Monday, November 8, 2010

Cameras [Question of the Day]

The question at the Ten Thousand Questions blog today asks about your attitude toward being photographed. Funny they should ask that today, because this weekend I was photographed in a rather unusual way.

To clarify: it wasn't an unusual way for a photographer to take a picture; it was an unusual way for me to have my picture taken. You see, my darling sister is taking a photography class, and I was visiting her this weekend.

"Can I take photos of you?" she asked me.
"Sure!" I said.
At which point she added, "--naked?"
"What?"

As it turned out, "naked" meant 'shirtless but covered with a shawl.' So it wasn't the scandal she initially phrased it as. My innocent little sister, talking about naked photos and asking her subject if she was ready to strip...

We were in the studio at 10pm on a Saturday, after watching an artsy and quite lovely show on campus ("Dead Man's Cellphone"). The little college was quiet, and the first door we tried for the arts building was locked. When we did get inside, S. flicked on lights as we walked between walls covered in photographs, paintings, prints. In the studio, she turned on the lamps like giant flowers, unrolled a black backdrop, attached the camera to the tripod. Shirt off, scarf on; door latched, overhead lights off. It was cold, the air on my bare back. The black scarf was softer than I expected, and it draped nicely. I couldn't see too clearly with my glasses off, and perhaps oddly, this half-blindness made me feel more naked than my half-dressedness.

So I clutched the scarf, and peered around, watching my sister fiddle with the camera, and not quite being able to see what she was doing. Click, click, click. "Turn... Can you... Oh, right there." Click. Click. The studio and the set-up were foreign, but my sister with a camera? Entirely familiar. So, shirtless and scarf-wrapped, a camera capturing my naked back, in the winter studio, I was still at home. S. was taking pictures, and I was just the subject. The photographs would not be about me, but about the pictures they portrayed.

3 comments:

dreamindance said...

Oh, that's so something she would do. I can just see your face! Haha...oh, the shock of your baby sister asking you to strip :) But all jokes aside, what lovely, spare descriptions.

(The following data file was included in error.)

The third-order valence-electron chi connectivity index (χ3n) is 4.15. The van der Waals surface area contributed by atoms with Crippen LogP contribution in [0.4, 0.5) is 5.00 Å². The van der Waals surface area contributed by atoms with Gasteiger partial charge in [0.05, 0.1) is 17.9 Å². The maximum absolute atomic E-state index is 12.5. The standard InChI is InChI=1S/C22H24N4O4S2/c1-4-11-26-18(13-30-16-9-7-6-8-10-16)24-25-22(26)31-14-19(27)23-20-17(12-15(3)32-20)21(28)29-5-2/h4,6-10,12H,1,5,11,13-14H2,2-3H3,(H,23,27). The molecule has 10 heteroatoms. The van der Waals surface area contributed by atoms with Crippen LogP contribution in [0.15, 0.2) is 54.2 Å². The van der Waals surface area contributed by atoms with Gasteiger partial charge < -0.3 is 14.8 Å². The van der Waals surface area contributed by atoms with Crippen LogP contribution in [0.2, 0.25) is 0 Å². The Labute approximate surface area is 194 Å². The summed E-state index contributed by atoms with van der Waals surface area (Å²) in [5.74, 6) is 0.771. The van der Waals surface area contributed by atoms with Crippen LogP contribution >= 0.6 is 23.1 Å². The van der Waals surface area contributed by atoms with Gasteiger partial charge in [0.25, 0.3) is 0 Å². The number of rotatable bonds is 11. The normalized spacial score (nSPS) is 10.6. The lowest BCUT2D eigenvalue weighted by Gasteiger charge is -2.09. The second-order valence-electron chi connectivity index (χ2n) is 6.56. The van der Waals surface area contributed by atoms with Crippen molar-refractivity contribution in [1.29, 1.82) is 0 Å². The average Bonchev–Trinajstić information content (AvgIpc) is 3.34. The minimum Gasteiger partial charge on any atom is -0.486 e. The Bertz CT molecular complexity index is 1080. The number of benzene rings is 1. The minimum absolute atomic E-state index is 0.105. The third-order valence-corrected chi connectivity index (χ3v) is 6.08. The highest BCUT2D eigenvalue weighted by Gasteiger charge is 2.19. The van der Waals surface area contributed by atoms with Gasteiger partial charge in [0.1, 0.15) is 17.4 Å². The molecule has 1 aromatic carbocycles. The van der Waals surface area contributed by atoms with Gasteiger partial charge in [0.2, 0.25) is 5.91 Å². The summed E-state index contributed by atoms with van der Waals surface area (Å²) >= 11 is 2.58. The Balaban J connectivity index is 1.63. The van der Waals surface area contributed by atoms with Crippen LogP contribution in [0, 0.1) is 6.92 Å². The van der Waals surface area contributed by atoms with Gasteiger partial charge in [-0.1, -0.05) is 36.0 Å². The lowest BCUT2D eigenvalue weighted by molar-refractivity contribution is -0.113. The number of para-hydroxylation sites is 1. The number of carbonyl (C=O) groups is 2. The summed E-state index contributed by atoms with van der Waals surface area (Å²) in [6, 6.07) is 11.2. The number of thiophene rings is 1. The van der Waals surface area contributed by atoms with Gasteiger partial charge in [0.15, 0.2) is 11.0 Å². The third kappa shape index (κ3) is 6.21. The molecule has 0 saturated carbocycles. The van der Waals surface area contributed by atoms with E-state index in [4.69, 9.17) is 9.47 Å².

Why do you think you felt more exposed without your glasses than you did without your shirt? And what pictures do you think she was trying to portray?

jfille said...

:) Thank you.

I suppose it had a lot to do with the fact that I had a scarf to cover my body... But I do often feel vaguely naked without my glasses, even when fully dressed (or perhaps especially when fully dressed. Hm. Related to the expectations of others, I'm sure.)
Maybe this is the question: Are you more vulnerable when you are being seen clearly, or when you are unable to see clearly?

dreamindance said...

Agreed - being vulnerable when you're seen clearly by others has everything to do with their expectations of you. When your mind is clear and you can make logical, reasoned decisions, those expectations rise compared to where they are when your mind is relatively cluttered...that is, when you're unable to see clearly. So for me, the two situations often happen in concert.

Then again, it is possible to separate them, i.e. be seen clearly by others when you are unable to see clearly. The first example which comes to mind is if I'm upset and my mother, an outsider to the situation, is trying to help. In that case, I feel vulnerable to her expectations of me, yes (to be a strong person, for example). But at the same time, I'm okay with feeling so exposed because it's my mum we're talking about here. I guess who the "others" are, matters.

This begs the consideration of whether you're vulnerable to others, yourself...and then, whether you can deal with that.

Haha...that became a bit convoluted; sorry...but it was a good question!

P.S. Apparently, Pastor Lorenzo was at the IV Christmas party yesterday, in case you weren't aware...thought you might enjoy that tidbit.